Though I may not be known for my sunny disposition, you will not find much in the way of good news in this final post of 2013. Please appreciate, however, that my extra dose of gloom and doom is intended to make you painfully aware of the reality of our healthcare marketplace.
If you are a longtime reader, you undoubtedly have heard me rant and rave about some of the mess coming our way and what to do to avoid it. Unfortunately, the future is now here. Check out the following examples of why you need to act quickly.
HIPAA Compliance Catastrophes. Since 2009, I’ve been telling chiropractors, their staff and anyone willing to listen that once the Office of Civil Rights took over administering HIPAA compliance, changes would be swift and severe. Well, swift was delayed repeatedly until the final HIPAA compliance deadline was locked into place in October 2013 (Missed it? Click link to read about it). But apparently, the sting of a HIPAA violation is pretty severe. How severe? How about $150,000 fine for a lost thumb drive which contained patient data! Just a couple months after the deadline passed, that’s what a Massachusetts Dermatology office is being stung with after settling with the OCR after failing to address HITECH breach notification procedures. HIPAA compliance is no longer a simple matter of having your patients sign a few forms and it is no longer an idle threat. Get compliant. You can’t afford not to.
Verify Insurance Benefits! More than ever, it is going to be necessary to verify insurance benefits in 2014 and beyond. With all the juxtaposition in health plans, the onset of Obamacare and an ever-evolving marketplace, there is a very good chance that one of the following will happen – all of which spell trouble if you are not prepared:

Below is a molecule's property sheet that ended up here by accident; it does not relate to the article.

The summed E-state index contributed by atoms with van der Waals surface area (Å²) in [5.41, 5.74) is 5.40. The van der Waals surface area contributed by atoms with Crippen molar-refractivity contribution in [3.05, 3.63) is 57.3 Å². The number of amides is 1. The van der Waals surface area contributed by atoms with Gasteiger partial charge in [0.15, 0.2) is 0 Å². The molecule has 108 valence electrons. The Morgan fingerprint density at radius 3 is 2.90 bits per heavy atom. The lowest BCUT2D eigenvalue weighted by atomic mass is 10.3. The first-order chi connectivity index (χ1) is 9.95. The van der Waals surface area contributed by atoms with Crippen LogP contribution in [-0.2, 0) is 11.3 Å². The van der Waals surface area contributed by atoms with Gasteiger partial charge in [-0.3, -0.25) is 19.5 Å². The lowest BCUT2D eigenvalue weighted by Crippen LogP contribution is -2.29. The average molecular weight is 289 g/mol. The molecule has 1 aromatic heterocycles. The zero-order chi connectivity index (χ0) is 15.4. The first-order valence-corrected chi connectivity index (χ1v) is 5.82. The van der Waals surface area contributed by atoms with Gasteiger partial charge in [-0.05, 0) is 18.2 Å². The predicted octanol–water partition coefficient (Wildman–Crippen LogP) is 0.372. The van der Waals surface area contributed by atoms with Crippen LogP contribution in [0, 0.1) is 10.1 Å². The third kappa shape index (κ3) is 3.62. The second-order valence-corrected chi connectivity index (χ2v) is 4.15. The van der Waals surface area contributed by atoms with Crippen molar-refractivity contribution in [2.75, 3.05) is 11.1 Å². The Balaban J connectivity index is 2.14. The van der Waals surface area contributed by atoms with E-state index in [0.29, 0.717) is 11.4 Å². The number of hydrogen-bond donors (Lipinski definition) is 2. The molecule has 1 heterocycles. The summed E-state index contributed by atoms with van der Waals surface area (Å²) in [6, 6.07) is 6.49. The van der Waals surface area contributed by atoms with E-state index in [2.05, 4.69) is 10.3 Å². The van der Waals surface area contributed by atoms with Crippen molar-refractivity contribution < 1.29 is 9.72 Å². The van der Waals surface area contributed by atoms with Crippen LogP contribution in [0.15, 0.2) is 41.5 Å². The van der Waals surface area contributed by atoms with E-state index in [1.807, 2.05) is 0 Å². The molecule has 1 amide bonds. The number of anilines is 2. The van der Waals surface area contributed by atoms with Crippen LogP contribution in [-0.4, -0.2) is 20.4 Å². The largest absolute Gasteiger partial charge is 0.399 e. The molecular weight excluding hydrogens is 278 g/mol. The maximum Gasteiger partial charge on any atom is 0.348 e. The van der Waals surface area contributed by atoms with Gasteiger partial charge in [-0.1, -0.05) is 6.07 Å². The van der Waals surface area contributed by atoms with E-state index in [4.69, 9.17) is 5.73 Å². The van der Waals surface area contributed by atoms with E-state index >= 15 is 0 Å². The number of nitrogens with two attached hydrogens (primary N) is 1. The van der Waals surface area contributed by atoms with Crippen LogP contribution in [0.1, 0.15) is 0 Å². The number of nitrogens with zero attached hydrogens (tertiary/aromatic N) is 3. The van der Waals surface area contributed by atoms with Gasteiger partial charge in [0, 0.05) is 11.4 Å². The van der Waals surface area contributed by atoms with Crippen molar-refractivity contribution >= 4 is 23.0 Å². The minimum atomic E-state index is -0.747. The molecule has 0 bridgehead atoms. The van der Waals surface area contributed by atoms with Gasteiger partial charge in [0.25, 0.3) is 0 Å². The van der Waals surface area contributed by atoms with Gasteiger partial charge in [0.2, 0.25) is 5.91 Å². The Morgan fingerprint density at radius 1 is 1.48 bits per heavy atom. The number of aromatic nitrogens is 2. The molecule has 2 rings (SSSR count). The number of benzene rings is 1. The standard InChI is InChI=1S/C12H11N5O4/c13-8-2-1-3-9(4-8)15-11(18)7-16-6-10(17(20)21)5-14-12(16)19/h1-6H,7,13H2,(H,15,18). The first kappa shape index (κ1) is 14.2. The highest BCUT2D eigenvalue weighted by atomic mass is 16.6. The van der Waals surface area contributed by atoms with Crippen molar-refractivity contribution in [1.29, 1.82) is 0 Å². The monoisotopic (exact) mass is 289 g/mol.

- Your patients benefits will have changed.
- Your patient will be unaware of their benefit change
- Your patient’s deductible will have increased.
ICD-10 Readiness is Officially and Unofficially…Pitiful. This may not surprise you but few are ready for ICD-10 despite all the hoopla. I can understand the procrastination of small physician providers such as chiropractors in getting ready; we don’t have a lot of extra time and extra staff around to dedicate to the task. Accordingly, recent surveys indicate that 80% of the providers will not be ready by the October 2014 (ouch!) and it’s probably higher than that for chiropractors. What is perhaps more baffling is how few of the “big guys” are ready. Even though payers have been claiming to be on the ball and up-to-date, the latest research below is simply alarming. Percentage of providers on track to be ready for ICD-10 in 2014 = <20%. Percentage of vendors who are 50% ready for ICD-10 in 2014 = approx. 20%. Percentage of vendors who estimated they would have a finished product ready by an indefinite date next year (2014) = approx. 40%. Looking at things from another angle, I’ve received word from numerous DC’s that their informal inquiries are confirming the same data. Payers simply are not ready. The EMR systems are not ready. And of course, the chiropractors are not ready either. Perhaps most interesting is the same conclusion that is being drawn from nearly every news story about ICD-10 implementation: there is not enough progress being made to make a smooth transition to the October 2014 deadline. Nobody is saying “panic” yet…but unless some drastic changes occur, that may be a recurring theme in 2014.